Sapphire glass and Gorilla Glass are two extremely effective screen-protection options available in the market today. This Techspirited article brings you the showdown of these two glasses, Sapphire Glass Vs. Gorilla Glass.
Comparing Sapphires and Gorillas!
According to popular tech site, ExtremeTech, a smartphone-sized sheet of sapphire glass would cost about USD 30. A Gorilla Glass sheet of the same size costs about USD 3.
Corning is the company responsible for making the much-feared beast of the jungle―the gorilla―a much-loved household name. Nope, the company hasn’t taken up the conservation of the animal, nor have they launched a campaign to bring the gorilla to your home! Corning are the makers of Gorilla Glass, the same ultra-strong glass that adorns the display of most of our high-end gadgets. The company has a monopoly when it comes to screen protection solutions for smartphones, and has been virtually unchallenged throughout its reign. Well, a new company on the block, GT Advanced Technologies, has ruffled quite a few feathers in the Corning camp with its latest sapphire glass offering. The company grabbed headlines after it forged an alliance with one of America’s most trusted brands, Apple.
According to documents released by popular tech site 9to5mac, the Cupertino-based company has struck a USD 578 million deal with the sapphire glass manufacturer to open and operate a manufacturing facility in Mesa, Arizona. So, are we gonna see a new trend in the mobile industry with smartphones opting for sapphire over gorilla? The current market leader hasn’t launched a ‘Save the Gorilla’ campaign just yet. In fact, Corning is confident about Gorilla thumping its chest after trampling over sapphire! Both the screen solutions have their advantages and drawbacks. Here’s a look at the hits and misses of sapphire glass and those of Gorilla Glass.
Sapphire Glass Vs. Gorilla Glass
What is sapphire glass?
The term sapphire glass can be quite a misnomer. It is in fact a transparent crystal of sapphire. The manufacturing of sapphire glass involves dipping a small piece of sapphire called a seed crystal into a vat containing molten alumina (Al203). The seed crystal is then slowly taken out, forming long carrot-shaped crystals (boules). These are then sliced into thin sheets which are further cut and polished according to need. Sapphire glass is believed to be one of the most scratch-resistant materials in the world, scoring 9, just behind a diamond, which scores a perfect 10, on the Mohs scale. It has a very high melting temperature and high thermal conductivity.
Where is sapphire glass used?
Sapphire glass is extremely expensive to manufacture, and it is currently used in high-end items like expensive watches, arc lamps, laser tubes, military equipment like shatterproof windows, protection for smartphone cameras (iPhone 5s, LG G2), etc. Sapphire glass is usually used to cover small surfaces which require extremely high levels of transparency and scratch resistance.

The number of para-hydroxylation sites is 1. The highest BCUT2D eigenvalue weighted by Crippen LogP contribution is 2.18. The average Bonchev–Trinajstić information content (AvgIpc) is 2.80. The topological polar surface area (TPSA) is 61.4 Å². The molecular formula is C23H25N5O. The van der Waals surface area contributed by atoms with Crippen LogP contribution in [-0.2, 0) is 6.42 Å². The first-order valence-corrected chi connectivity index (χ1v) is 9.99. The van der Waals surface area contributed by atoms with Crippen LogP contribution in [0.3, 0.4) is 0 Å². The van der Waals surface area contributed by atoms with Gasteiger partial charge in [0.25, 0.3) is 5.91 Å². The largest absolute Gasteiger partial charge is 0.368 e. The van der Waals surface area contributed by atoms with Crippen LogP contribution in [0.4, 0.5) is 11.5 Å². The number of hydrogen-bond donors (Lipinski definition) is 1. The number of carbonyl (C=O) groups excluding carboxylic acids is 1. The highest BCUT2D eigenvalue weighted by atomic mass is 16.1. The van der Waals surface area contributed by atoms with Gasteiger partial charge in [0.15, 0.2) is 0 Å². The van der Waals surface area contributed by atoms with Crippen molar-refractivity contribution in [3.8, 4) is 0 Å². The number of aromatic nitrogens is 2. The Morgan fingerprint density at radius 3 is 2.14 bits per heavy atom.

Sapphire Glass over Gorilla Glass
- Highly transparent
- Extremely tough and scratch resistant
- Highly resistant to abrasion
- Does not deform easily due to heat
- Diffuses heat quickly
What is Gorilla Glass?
Developed by glass and ceramic makers, Corning Inc., Gorilla Glass is, in fact, the rebirth of the company’s old glass innovation, Chemcor. Gorilla Glass is a lot stronger and lighter than the Chemcor. It is produced by placing aluminosilicate glass in a molten potassium salt bath at 752°F (400°C). At such high temperatures, it undergoes an ionization process, wherein large potassium ions replace the sodium ions in the glass. This, in turn, lends tremendous strength and scratch resistance to the highly compressed glass. It rose to fame when it featured on the legendary iPhone, and has since become one of the most-preferred screens for smartphones.
Where is Gorilla Glass used?
Gorilla Glass is what protects the displays of most smartphones in the market today. It also finds its way onto tablet screens, laptops, TV screens, and other displays.
Gorilla Glass over Sapphire Glass
- Inexpensive to produce
- Can be made really thin
- Is a lot lighter (67% lighter than sapphire glass)
- Easy to be mass produced
- Is rather flexible
As things stand at the moment, sapphire glass is just not feasible enough to be considered by smartphone manufacturers. But all that could change with Apple, which has over the years become quite the trendsetter, taking keen interest in this glass. Speculations are rife about this glass featuring on an ‘i’ product soon. For now though, Gorilla Glass surely has the upper hand. To sum it up, we would like to use an analogy from the world of comics to explain the current status of the Gorilla Glass Vs. sapphire glass war―if Gorilla Glass is the Superman of the glass world, sapphire glass is its plumpier version who has kryptonite for lunch! Cheers.